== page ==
Sunday, January 15, 2012

10 English Words With Shameful Past

by Rick Raule

Words. Some of us interact with them almost every day. They’re inexpensive, portable and let us communicate our feelings rather well (like, say, the feeling of wanting sex.) Sure, you could always come up to someone and repeatedly jam your finger through a circle made with your other hand (while furiously raising and lowering your eyebrows) but words are so much more efficient. Unfortunately, it turns out that some of the words that we thought we could trust were lying to us about who they really are. Just like finding out that the lovable elderly man from down the street used to be a Nazi, so will the origins of these 10 English words surprise the pants off of you:

10. Wife
There is something inherently wholesome about the word “wife,” isn’t it? It makes you think of love, weddings, and picket fences or perhaps “wife-swapping,” depending on your preferred life style. (You know, the good things in life.) There’s definitely nothing shameful about being a wife. Or is it?
The precise origin of the word is uncertain, though some linguists have suggested that it might come from the root *ghwibh-, which means “shame,” as in “Dear God, look at yourself, woman. You married ME of all people? You should be ashamed of yourself.” Pretty sure that’s exactly how we got the word.

9. Sidekick
From Batman’s Robin to George Washington’s knife-wielding pet chimpanzee, sidekicks have always held a special place in our culture, but where did the word itself come from? Is it because a sidekick is someone you gently kick to the side when the press arrives so you can hog all the glory?
Allegedly, the word goes back to pick-pockets, who used their own secret lingo to identify different types of pockets. The pocket on the side of your pants was called the “kick,” or “side kick,” and it was the most difficult place to steal from. So with time, a “sidekick” became someone or something trustworthy which is always by your side.

8. Gibberish
“Gibberish,” for the uninformed, is basically a strain of nonsensical, meaningless talk or writing. Sort of like your biology teacher telling you that unless you put a rubber sleeping bag over your junk you will catch some magical disease that causes you to die from the common cold or something.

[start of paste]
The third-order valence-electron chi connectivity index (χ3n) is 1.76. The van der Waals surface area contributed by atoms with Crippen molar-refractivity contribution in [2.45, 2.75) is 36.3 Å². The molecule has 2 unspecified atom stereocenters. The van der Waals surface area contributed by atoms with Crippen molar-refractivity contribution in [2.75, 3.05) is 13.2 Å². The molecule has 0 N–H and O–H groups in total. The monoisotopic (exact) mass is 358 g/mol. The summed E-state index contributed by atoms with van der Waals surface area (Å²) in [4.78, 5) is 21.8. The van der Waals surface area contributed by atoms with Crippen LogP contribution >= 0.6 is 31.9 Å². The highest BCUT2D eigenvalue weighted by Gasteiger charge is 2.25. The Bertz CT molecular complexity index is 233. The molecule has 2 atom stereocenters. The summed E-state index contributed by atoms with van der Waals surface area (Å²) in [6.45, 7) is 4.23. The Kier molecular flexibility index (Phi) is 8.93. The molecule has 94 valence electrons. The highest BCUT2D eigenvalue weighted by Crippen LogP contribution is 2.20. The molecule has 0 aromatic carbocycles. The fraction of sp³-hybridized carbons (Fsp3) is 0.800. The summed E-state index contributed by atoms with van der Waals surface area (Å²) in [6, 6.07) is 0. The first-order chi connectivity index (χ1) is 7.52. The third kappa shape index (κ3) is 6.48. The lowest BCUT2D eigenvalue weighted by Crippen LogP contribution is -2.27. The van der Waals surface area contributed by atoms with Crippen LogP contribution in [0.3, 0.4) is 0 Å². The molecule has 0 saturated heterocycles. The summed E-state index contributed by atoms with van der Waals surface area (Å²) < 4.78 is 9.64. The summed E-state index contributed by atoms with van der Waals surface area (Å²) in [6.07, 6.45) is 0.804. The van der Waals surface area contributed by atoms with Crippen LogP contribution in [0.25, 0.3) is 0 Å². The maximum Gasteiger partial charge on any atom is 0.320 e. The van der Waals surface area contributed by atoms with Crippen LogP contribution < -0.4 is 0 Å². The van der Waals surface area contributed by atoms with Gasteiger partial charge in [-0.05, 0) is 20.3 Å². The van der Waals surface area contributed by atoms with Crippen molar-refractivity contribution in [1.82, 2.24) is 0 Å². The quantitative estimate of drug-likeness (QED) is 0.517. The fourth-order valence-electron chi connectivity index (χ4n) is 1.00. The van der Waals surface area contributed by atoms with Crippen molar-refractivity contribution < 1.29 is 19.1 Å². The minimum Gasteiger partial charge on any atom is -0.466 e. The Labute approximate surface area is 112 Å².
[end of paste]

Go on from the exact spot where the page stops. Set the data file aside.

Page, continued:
What’s the origin of the word? Racism. “Gibberish” probably comes from “jabber” which early on became a word used to describe the language of Gypsies, who sounded totally ridiculous speaking a language other than English. Then one day “Gypsy” and “jabber” kinda got mashed up and got “gibberish” – the nonsensical ramblings of Gypsies. Classy.

7. Decimate
Unless you’re a WWI commander or the type of kid who got beat up in school A LOT, you probably don’t use the word “decimate” that much, but you probably know what it means (basically). It’s like “to kill” or “destroy,” right? Close. It’s more like “to reduce in great quantity,” as in “During my college days, I decimated my entire weed supply in just a week.”
Surprisingly, the original meaning of the word had nothing to do with large-scale destruction / reduction. Rather, the Ancient Roman “decimatio,” from which “decimate” comes from, meant “the removal of a tenth.” What were the Romans removing? People. Decimation used to be a punishment for cities or armies where one in ten people was picked out in a draw and had to be beaten to death by the remaining 9, aka their friends and family. Why? Because that’s how the Ancient Romans rolled.

6. Cretin
Were you alive at any point in history past 1900? Chances are you were called a cretin at least once by the playground kids (alongside Fartface and Penisbutt… Kids can be really cruel and stupid at the same time). Today we’re of course aware that cretinism is a genuine medical condition but how did the word come about? Christians might have the right answer.